No such luck for Carly Precious though, who got eliminated in the second round of a hotly contested Activities Officer race, with Sophie Kelly coming out on top after five rounds of eliminations. Carly ended up with 179 votes in the last round before they were eliminated, compared to their closest rival Hugh Campkin’s 242 and eventual winner Sophie Kelly’s 798 in the same round – the only two to be eliminated before them were RON and Alex Potts, with 42 and 112 votes respectively. Interestingly, after they were eliminated, 46 votes became “exhausted”, meaning Carly was the last (non-eliminated) candidate those voters ranked on their ballot.

Would Precious have done better had they stayed on as Community & Wellbeing Officer? Not necessarily. The C&W race was also tightly contested, with five candidates (plus RON) vying for the role, and Kelly Balmer eventually taking the post. Kelly started off with 769 first-choice votes, and ended up with a grand total of 1,072 after three rounds of eliminations, 431 above her closest rival “Your Babe Rokas” who started off with 488 in the first round.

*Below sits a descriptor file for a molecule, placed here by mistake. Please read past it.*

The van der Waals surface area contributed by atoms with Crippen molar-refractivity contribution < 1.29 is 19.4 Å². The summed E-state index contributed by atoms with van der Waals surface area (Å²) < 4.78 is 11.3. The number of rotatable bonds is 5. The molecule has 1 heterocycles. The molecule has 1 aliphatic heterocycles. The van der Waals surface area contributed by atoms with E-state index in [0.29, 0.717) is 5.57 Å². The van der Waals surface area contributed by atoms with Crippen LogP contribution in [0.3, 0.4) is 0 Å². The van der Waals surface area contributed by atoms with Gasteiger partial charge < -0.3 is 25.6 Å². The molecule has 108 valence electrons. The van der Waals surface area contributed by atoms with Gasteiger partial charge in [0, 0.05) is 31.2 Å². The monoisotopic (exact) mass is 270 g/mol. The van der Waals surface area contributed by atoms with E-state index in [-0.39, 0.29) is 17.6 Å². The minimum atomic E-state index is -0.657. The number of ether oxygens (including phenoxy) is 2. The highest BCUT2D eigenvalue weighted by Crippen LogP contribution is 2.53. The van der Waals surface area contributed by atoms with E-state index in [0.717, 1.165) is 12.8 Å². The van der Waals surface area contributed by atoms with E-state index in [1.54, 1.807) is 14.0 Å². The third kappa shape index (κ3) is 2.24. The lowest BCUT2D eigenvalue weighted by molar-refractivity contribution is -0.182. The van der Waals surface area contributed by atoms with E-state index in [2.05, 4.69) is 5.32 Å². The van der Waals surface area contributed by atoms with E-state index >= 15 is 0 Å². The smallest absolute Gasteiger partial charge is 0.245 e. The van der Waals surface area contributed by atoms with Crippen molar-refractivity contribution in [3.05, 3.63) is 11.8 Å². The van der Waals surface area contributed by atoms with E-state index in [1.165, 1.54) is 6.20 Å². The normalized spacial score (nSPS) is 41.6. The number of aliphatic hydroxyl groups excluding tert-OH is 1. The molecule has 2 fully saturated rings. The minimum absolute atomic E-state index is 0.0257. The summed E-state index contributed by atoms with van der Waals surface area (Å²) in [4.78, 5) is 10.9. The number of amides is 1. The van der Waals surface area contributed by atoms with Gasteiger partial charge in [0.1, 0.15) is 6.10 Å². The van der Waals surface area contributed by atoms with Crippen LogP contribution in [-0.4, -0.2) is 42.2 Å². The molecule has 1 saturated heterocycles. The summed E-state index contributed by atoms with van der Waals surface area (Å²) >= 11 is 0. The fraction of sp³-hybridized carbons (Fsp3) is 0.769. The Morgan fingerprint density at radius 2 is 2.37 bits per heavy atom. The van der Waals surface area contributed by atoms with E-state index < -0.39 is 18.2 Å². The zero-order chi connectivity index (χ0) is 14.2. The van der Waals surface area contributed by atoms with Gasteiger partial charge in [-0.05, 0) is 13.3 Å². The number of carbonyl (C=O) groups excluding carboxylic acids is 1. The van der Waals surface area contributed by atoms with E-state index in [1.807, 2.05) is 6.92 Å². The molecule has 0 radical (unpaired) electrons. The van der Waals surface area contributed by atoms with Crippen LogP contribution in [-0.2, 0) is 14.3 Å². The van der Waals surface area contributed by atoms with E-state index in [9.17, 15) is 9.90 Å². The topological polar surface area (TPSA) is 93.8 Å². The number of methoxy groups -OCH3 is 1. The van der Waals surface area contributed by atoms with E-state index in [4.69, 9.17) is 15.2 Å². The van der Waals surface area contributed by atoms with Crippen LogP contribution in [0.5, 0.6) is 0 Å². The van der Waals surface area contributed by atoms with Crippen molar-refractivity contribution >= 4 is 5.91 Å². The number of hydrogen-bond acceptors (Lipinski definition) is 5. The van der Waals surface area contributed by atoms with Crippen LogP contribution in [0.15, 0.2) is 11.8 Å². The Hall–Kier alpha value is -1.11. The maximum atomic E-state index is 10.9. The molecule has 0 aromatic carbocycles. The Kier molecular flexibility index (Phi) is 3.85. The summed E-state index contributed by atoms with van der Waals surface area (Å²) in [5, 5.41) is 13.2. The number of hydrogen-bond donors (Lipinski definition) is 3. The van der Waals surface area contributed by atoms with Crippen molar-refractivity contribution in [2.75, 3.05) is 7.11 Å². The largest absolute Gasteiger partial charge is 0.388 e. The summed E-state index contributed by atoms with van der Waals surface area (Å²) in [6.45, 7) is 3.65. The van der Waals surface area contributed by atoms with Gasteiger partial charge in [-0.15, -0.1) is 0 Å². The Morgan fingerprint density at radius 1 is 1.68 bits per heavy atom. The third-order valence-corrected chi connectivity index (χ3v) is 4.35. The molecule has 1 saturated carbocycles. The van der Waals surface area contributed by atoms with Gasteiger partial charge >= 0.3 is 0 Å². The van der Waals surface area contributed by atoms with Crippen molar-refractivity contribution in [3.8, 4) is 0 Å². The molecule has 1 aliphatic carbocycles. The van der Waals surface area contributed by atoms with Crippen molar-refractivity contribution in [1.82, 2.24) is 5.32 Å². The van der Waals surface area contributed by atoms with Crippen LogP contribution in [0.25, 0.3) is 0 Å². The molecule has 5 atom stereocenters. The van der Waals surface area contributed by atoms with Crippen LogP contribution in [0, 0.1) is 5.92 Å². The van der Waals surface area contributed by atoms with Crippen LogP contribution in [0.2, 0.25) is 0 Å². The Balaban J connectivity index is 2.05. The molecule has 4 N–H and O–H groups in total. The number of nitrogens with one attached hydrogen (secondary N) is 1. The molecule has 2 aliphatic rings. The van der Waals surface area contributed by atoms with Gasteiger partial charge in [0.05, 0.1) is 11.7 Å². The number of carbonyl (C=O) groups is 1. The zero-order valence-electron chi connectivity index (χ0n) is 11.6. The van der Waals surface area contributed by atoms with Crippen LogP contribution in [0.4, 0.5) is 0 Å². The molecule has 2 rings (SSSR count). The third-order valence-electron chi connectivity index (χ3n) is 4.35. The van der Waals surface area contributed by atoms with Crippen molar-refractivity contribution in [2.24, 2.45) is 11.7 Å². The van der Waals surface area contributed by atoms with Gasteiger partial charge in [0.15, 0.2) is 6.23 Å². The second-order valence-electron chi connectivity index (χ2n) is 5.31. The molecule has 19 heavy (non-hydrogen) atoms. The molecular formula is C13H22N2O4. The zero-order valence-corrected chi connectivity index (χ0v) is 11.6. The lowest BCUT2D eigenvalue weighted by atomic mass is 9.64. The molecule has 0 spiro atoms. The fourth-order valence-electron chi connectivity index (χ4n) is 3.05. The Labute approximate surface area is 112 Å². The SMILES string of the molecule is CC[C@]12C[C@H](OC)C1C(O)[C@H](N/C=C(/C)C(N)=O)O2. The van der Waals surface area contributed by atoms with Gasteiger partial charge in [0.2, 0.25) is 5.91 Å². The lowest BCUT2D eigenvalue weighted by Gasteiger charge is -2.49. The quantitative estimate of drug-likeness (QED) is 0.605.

Last but certainly not least, Maddi Cannell’s impressive two year run as Sport President will come to an end this year, and she will be replaced by Franki Riley for 2021/22. Many of the groups targeted in her campaign failed to reach a voter turnout of above 50% – Women’s Rugby Union (of which Riley was a member) and Jiu Jitsu being the only contact sports to make it into the top ten, despite a focus on increasing safety provisions. However, the vote was conclusive, with Riley receiving almost one thousand votes more than Nick Gardner in the first (and only) round, and the position receiving the third highest number of total votes of all the races this year.